Soupe de Pistou is a warm summer soup typical of the Midi and Provence areas of France. You may wonder, especially if you are familiar with the weather in those areas, why a warm soup would be eaten in the summer? Well basically because its main ingredients are fresh beans and basil, and other seasonal summer vegetables. And it is so delicious that we French don’t mind sweating a little (it actually cools the body down). All joking aside, it is a great soup to eat towards the end of the summer, in this beautiful Indian Summer season, when night temperatures start to cool down. It is a complete healthy meal in itself so perfect for the Indian Summer – fresh but also hearty. And it can be eaten in the Autumn and Winter as well – just freeze some of the pistou you make in the summer and get it out when you want a little flashback of summer flavours!

Pistou sounds a lot like pesto and actually that’s because Soupe de Pistou is a soup of Italian influence similar to Italian minestrone made with a type of “pesto”. Unlike pesto however, the pistou paste that is added to the soup is usually made only with basil, garlic and olive oil – sometimes also with fresh tomates. So for the purists, no pine nuts or parmesan cheese is added like it would be for pesto. You might also see this recipe made with pork belly or pasta but I’m making the purist vegetarian version (though I do love a sprinkle of parmesan on top). I think the vegetables, garlic and basil speak for themselves, and with the beans and potatoes there is really no need to add pasta.


Serves 4

  • 4-5 tablespoons olive oil
  • 2-3 small/medium leeks, white part only chopped small
  • 300g of carrots, chopped into small cubes
  • 1-2 small/medium sticks of celery, finely chopped
  • 3 courgettes
  • 500g of potatoes, chopped into cubes
  • 400 g green beans
  • 600 g of fresh borlotti beans (also known as Cranberry beans or Haricot Coco in French) or other white beans like cannellini. If you can’t get them fresh you may use the dried equivalent, soaked 24 hours prior with the water changed at least once.
  • 2+ litres of water or more as needed
  • 2 fresh bay leaves
  • sea salt and pepper


  • 4-5 cloves of garlic
  • A handful of fresh basil
  • 3-4 tablespoons extra virgin olive oil, as needed and the best you can get!
  • 3-4 fresh medium ripe but firm tomatoes, the most flavourful you can get (optional)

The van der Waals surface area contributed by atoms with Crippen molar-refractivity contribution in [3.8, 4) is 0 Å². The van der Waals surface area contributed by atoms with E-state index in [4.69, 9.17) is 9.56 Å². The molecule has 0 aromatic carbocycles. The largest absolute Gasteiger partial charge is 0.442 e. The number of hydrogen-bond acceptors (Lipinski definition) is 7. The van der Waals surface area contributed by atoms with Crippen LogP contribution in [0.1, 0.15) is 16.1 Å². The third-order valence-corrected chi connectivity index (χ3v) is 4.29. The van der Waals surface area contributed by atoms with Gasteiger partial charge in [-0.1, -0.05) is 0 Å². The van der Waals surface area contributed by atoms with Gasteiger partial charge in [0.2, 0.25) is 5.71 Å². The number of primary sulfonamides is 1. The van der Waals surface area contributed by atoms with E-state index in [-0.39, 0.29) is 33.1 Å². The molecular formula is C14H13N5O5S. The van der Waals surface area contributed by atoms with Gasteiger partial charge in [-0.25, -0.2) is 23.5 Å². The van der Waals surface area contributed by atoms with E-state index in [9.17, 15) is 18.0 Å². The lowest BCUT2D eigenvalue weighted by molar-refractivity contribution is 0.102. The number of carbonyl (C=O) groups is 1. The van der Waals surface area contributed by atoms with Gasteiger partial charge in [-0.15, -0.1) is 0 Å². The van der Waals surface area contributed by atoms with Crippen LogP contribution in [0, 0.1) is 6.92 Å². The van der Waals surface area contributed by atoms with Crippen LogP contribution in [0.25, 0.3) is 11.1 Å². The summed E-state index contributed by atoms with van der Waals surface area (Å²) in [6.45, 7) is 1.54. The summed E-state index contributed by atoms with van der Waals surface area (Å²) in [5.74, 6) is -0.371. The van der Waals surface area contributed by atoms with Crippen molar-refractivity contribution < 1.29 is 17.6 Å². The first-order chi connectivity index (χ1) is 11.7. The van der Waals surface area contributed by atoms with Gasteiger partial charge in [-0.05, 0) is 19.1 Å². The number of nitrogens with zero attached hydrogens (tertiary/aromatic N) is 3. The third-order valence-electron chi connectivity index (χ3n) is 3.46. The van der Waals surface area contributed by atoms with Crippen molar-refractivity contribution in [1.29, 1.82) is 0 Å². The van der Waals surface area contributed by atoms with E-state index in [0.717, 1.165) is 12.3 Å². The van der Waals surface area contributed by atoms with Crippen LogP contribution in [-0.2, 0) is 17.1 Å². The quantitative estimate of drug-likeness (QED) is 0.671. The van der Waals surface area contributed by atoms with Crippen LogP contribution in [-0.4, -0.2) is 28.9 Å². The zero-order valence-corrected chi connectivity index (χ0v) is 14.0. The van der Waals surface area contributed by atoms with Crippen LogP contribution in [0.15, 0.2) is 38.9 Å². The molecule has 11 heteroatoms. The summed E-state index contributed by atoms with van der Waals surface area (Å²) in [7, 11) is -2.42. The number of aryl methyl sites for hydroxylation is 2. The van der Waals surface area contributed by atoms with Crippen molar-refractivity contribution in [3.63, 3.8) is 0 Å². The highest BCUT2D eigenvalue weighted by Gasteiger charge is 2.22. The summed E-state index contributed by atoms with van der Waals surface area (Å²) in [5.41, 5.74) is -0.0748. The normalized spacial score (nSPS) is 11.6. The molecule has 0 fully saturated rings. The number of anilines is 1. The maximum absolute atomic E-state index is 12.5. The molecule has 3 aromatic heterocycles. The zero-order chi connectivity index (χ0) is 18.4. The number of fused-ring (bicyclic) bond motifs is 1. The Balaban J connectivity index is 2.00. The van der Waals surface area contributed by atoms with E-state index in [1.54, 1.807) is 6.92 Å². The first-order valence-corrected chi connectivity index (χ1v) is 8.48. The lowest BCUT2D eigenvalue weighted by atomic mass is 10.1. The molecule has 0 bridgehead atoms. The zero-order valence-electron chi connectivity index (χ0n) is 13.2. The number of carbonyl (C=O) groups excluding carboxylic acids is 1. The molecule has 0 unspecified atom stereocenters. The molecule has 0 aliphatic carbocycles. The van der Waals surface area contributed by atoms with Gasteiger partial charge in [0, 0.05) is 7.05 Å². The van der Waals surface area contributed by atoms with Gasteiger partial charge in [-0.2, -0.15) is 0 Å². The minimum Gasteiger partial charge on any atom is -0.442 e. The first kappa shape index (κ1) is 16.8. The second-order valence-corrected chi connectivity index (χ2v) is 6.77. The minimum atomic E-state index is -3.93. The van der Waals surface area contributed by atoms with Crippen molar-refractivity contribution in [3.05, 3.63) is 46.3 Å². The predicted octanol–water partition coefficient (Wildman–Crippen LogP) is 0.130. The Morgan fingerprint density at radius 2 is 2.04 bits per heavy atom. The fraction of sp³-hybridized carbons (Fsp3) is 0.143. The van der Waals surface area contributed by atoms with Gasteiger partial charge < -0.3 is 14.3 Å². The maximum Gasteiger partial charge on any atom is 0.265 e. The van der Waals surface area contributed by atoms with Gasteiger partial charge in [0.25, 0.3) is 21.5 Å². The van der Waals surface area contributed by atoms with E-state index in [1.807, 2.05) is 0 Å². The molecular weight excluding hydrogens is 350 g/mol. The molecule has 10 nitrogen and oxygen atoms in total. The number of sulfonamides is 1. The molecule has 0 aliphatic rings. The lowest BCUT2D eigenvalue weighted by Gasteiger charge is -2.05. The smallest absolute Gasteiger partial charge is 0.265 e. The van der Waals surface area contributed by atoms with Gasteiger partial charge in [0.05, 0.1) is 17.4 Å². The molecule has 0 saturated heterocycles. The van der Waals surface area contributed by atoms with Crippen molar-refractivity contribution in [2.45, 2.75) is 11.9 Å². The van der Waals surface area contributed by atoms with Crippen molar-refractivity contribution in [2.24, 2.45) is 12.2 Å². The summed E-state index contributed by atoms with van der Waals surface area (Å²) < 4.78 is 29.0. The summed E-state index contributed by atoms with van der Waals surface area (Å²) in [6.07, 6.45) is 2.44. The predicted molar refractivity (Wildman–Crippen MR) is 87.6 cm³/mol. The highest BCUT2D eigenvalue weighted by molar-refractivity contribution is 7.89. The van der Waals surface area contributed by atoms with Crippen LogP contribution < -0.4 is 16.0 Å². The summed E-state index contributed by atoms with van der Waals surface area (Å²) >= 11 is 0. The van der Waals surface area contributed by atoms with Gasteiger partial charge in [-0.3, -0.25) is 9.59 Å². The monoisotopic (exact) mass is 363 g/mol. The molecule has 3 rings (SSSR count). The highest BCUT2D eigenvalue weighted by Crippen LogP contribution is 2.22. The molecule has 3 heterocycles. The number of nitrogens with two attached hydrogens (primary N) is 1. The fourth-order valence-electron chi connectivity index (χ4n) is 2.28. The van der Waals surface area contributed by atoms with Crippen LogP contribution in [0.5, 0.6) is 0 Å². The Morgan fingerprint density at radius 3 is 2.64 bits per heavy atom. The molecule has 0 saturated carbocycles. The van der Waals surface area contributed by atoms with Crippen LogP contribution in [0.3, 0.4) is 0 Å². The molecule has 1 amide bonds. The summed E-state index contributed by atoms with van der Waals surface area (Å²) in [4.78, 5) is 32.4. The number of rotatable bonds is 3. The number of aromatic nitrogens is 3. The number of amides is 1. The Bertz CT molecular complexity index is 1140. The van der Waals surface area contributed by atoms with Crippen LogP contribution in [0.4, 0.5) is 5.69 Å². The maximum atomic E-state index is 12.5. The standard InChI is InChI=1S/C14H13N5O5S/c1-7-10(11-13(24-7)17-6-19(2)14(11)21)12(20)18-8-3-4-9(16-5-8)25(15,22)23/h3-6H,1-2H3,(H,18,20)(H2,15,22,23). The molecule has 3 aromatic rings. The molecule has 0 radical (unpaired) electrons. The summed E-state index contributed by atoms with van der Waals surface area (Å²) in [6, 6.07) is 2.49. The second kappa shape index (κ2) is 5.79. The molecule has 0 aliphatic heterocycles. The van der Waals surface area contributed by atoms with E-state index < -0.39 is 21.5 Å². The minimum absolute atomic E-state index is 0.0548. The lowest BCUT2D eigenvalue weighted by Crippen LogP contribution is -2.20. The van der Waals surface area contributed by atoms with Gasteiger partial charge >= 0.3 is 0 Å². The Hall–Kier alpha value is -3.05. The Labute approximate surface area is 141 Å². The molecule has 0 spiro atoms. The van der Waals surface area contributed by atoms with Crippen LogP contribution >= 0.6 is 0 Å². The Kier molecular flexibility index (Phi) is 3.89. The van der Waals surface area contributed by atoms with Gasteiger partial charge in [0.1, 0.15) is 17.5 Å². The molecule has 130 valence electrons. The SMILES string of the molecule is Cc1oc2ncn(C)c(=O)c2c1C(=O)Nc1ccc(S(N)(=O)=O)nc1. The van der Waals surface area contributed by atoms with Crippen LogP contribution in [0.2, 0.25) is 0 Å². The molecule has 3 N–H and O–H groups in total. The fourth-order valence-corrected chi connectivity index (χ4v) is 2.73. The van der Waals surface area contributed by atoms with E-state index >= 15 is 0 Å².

Make It!

  1. Remove the borlotti beans from their pods or if dried, drain the beans and rinse. Set aside.
  2. Peel and finely chop the leeks. Chop the potatoes, carrots, celery and courgettes. Take the ends off the green beans.
  3. Heat the olive oil in a large pot over medium heat, add the leeks, carrots and celery and saute for 4-5 minutes until they become translucent and/or tender but not brown. If you don’t want to add the tomatoes to the pistou paste, you can chop them up and add them at this stage of the cooking, allowing them to cook down slightly. I like to do this if I make this soup in the Autumn or Winter when really delicious tomatoes can’t be found (because they are not meant to be in season!)
  4. Add the other vegetables and the borlotti beans but not the green beens. Cover with water, add the bay leaves, season and simmer over low/medium heat for 45 minutes to an hour until the borlotti beans have cooked through but not falling apart. Taste and adjust the seasonings or add more water about 30 minutes in.
  5. Add the green beans into the soup and cook an additional 5-10 minutes until green beans are cooked but still slightly crunchy.
  6. At this stage make the pistou paste – it is not a good idea to make this too far in advance before serving since the basil leaves can oxidise and lose some of its flavour.
  7. To make the pistou paste it is best to use a mortar and pestle but if you don’t have one, a good blender will also work (just not as well). Pound the garlic with a pinch of salt in a mortar and pestle, or crush it into the mortar with a garlic crusher, then pound it with the pestle until smooth. Remove it and set aside. Grind the basil to a paste in the mortar, a handful at a time, then add the garlic back in and mix together well until you get a homogenous paste.
  8. If you are using the tomatoes in the pistou, make a light cross incision on top of the tomatoes and blanche them in the soup for about 30-40 seconds. Take them out and peel off the skin. Then add the tomatoes one at a time to the garlic and basil paste until all ingredients form a paste. If the pistou becomes too watery with the addition of tomatoes, add the remaining tomatoes, chopped, into the soup. Work in the olive oil a tablespoon at a time until the pistou becomes a smooth paste. Add pepper, taste and adjust salt.
  9. Serve the soup, adding a spoonful of pistou to each bowl for guests to stir in. Never add the pistou paste while the soup is still cooking because basil is a fragile herb which loses it aromatics with cooking. You can either mix it in after the soup has been taken off the fire, just before serving, or add it to the individual serving bowls.


Leave a Reply

Your email address will not be published. Required fields are marked *